Modeling Trust Relationships for Developing Trustworthy Information Systems

Modeling Trust Relationships for Developing Trustworthy Information Systems

Michalis Pavlidis (University of East London, London, UK), Shareeful Islam (School of Architecture, Computing and Engineering, University of East London, London, UK), Haralambos Mouratidis (University of Brighton, Brighton, UK) and Paul Kearney (Security Futures Practice, BT Innovate & Design, London, UK)
Copyright: © 2014 |Pages: 24
DOI: 10.4018/ijismd.2014010102
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Abstract

Developing a trustworthy information system is a challenging task. The overall trustworthiness of an information system depends on trust relationships that are generally assumed without adequate justification. However, lack of appropriate analysis of such relationships and of appropriate justification of relevant trust assumptions might lead to systems that fail to fully achieve their functionalities. Existing literature does not provide adequate guidelines for a systematic process or an appropriate modeling language to support such trust-focused analysis. This paper fills this gap by introducing a process that allows developers to capture possible trust relationships and to reason about them. The process is supported by a modeling language based on a set of concepts relating to trust and control and a CASE tool. An illustrative example from the UK health care domain is used to demonstrate the applicability and usefulness of the approach.
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Introduction

Information systems exist in every aspect of our life and our society is critically dependent on them. Despite this reliance, these systems are often unreliable, prone to errors, and are vulnerable to attack. We are often faced with a choice between using a valuable (or even an essential) system that is not fully trustworthy, or else forgoing the services it provides (Cofta, 2007; Islam et al., 2010a; Houmb et al., 2010). Trust, therefore, is an increasingly important issue for systems that process and manage sensitive user and organizational information. Modern Information Systems (ISs) are socio-technical systems that include large numbers of actors, both human and computational (Doherty & King, 2005; Reyes-Luna et al., 2005; Islam et al., 2011). IT elements of ISs need to interact with other humans and systems and depend on them to accomplish tasks and operations that are necessary to achieve their goals. For instance, assume a scenario, where an information system A depends on specific information from another system B and a human C to meet its key objective. In such a scenario, trust in both the human C and system B is important for the system A. System A depends on entities that may not have direct control over them. It is necessary to understand the risks involved in such dependencies, in particular various trust relationships that an information system might be part of (Pavlidis et al., 2012a; Pavlidis et al., 2012b; Zarrabi et al., 2012). However, trust is a complex notion and depends upon both technical and non-technical aspects of the social and organizational setting. When trust is used properly, it is an enabler of building collaborations among the participating actors, a necessary antecedent for cooperation (Axelrod, 1984). However, when trust is abused, it can act as a stopping block for successfully achieving a goal.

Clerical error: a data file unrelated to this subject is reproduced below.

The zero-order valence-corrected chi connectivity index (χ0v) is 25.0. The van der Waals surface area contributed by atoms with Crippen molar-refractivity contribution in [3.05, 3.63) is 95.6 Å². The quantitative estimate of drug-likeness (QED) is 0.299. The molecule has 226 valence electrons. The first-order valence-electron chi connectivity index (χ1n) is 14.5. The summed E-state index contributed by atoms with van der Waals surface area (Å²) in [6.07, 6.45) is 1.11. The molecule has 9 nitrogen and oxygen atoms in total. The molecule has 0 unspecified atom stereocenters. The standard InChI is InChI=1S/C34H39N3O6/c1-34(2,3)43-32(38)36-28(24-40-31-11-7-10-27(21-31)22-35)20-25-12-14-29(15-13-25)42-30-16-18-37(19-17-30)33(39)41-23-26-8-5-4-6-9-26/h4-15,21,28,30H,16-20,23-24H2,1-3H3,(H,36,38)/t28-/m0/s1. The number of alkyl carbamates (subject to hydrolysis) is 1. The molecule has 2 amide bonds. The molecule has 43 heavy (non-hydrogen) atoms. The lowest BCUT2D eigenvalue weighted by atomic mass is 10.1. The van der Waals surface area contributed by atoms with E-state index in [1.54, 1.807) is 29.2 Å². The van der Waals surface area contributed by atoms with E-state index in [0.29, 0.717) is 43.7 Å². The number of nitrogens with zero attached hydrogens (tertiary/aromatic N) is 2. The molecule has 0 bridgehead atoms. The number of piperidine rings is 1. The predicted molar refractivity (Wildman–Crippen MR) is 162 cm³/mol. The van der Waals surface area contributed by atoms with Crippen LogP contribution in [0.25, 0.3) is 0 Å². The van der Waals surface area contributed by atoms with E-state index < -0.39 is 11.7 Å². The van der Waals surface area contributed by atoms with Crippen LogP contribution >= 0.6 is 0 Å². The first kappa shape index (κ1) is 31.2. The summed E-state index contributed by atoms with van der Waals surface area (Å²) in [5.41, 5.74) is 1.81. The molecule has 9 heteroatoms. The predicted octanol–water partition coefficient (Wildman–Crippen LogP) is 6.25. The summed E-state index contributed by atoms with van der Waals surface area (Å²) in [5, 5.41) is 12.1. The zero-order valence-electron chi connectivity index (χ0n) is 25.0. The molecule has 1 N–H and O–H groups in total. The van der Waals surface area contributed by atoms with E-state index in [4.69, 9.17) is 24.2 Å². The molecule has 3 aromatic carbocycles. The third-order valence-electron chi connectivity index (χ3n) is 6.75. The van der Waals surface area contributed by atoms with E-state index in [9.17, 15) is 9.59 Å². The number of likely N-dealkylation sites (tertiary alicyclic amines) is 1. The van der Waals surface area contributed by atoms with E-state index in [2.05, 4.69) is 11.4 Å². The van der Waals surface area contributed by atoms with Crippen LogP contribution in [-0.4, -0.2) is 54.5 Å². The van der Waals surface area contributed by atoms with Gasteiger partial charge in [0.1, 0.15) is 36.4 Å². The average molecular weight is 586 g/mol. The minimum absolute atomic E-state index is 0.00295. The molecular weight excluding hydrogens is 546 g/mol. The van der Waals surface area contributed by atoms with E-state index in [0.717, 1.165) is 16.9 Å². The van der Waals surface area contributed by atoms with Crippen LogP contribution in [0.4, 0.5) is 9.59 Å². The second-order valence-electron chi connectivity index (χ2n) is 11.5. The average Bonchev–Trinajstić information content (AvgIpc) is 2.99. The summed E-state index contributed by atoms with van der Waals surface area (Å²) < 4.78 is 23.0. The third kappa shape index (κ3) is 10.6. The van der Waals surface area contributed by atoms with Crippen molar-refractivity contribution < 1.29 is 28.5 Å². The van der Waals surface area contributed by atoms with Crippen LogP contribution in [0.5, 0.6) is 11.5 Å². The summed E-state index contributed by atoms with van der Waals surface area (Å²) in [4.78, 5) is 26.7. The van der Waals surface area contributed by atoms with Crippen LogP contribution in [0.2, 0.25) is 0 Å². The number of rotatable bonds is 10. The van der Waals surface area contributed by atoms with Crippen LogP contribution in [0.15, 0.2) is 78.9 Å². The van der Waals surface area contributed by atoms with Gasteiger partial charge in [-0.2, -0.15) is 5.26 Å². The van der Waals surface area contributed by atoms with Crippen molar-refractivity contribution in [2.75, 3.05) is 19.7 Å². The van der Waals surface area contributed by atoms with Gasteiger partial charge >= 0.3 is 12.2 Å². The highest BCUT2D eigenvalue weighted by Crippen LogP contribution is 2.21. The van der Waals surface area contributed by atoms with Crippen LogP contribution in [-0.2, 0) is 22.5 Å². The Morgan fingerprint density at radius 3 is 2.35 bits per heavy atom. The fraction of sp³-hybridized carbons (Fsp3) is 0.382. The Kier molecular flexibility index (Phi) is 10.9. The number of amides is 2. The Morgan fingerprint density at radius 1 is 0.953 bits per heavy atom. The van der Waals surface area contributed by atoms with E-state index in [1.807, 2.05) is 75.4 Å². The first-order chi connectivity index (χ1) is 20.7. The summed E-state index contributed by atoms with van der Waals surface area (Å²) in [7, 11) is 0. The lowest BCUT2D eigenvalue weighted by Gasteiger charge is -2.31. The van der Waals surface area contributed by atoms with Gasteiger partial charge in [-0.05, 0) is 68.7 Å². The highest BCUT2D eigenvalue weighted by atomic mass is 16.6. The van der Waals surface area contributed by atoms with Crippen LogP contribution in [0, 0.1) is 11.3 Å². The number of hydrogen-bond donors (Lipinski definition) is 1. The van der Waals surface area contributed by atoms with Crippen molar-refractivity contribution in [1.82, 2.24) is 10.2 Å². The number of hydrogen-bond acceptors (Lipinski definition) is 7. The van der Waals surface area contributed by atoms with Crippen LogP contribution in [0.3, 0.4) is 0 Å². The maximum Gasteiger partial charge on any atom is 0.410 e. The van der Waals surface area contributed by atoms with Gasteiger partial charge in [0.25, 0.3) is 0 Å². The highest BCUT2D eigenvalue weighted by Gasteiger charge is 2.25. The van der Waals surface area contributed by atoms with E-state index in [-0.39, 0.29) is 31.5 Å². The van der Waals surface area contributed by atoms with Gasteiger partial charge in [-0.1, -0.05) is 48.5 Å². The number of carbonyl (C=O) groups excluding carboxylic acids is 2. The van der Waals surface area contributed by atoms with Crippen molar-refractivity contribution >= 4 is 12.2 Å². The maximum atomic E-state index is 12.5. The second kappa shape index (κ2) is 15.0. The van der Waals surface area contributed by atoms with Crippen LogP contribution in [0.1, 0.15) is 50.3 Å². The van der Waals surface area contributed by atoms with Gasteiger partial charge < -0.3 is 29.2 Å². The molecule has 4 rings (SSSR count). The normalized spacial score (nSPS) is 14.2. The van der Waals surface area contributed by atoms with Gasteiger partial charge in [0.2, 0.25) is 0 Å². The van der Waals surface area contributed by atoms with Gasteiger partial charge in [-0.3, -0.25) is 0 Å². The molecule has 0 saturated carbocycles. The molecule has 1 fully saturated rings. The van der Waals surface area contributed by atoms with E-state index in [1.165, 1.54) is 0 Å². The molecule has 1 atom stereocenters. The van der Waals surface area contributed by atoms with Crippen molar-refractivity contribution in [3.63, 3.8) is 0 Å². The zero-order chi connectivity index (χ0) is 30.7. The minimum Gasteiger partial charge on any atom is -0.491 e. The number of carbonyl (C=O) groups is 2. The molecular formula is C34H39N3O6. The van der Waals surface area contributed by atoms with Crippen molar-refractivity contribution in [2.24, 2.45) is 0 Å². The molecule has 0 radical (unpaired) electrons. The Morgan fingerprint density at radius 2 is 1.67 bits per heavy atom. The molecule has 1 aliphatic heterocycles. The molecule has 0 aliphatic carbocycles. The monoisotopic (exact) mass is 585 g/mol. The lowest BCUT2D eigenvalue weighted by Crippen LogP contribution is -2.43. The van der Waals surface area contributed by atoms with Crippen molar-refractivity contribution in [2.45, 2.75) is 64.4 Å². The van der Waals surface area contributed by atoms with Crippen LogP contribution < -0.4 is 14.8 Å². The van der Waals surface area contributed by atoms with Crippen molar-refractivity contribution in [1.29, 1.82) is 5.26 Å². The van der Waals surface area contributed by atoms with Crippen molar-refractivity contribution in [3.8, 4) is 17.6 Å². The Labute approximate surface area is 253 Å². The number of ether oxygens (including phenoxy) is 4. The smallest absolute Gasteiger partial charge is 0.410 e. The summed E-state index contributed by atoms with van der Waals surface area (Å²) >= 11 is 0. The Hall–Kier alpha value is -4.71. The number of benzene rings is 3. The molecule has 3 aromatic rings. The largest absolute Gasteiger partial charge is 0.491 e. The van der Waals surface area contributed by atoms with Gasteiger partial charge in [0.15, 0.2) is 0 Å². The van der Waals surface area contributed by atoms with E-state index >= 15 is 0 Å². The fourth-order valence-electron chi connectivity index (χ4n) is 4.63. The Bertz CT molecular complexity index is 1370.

Depending on the context, the level of trust and trustworthiness of the overall system can vary (Pavlidis et al., 2012b). To establish systems trustworthiness, it is important that trust relationships between the system and other entities and trust assumptions, which are usually made during the development process, are properly identified and analyzed. Therefore it is important, in order to understand the consequences that trust relationships might have on the operation of an information system, to be able to analyze in a systematic and structured way the various trust assumptions that are usually made during the development process of information systems (Cofta et al., 2011; Cofta, 2007). By trust assumptions, we refer to the assumptions that are made by developers and/or stakeholders related to the various trust relationships that exist within the system context. There are several works in the literature that consider trust and related issues of information systems (Yu & Liu, 2001; Josang et al., 2005; Lo Presti et al., 2006; Pourshahid & Tran, 2007; Uddin & Zulckerine, 2008; Giorgini et al., 2004; Bimrah, 2009). But these works do not provide adequate guidelines that support the analysis of trust assumptions and relationships in a systematic way. Therefore, the research questions this paper is addressing are: a) how we can model trust relationships in a systematic way and b) how trust relationships influence development decisions. Analyzing trust from the early stages of the development process is critical because at this phase the possible trust relationships and assumptions are formed, and changes need to take place if the relevant trust assumptions do not hold. Early analysis enables us to identify and analyze the threats and risks in terms of the overall system trustworthiness. It also helps in a cost effective way to select appropriate control actions to address those threats and risks in proactive way.

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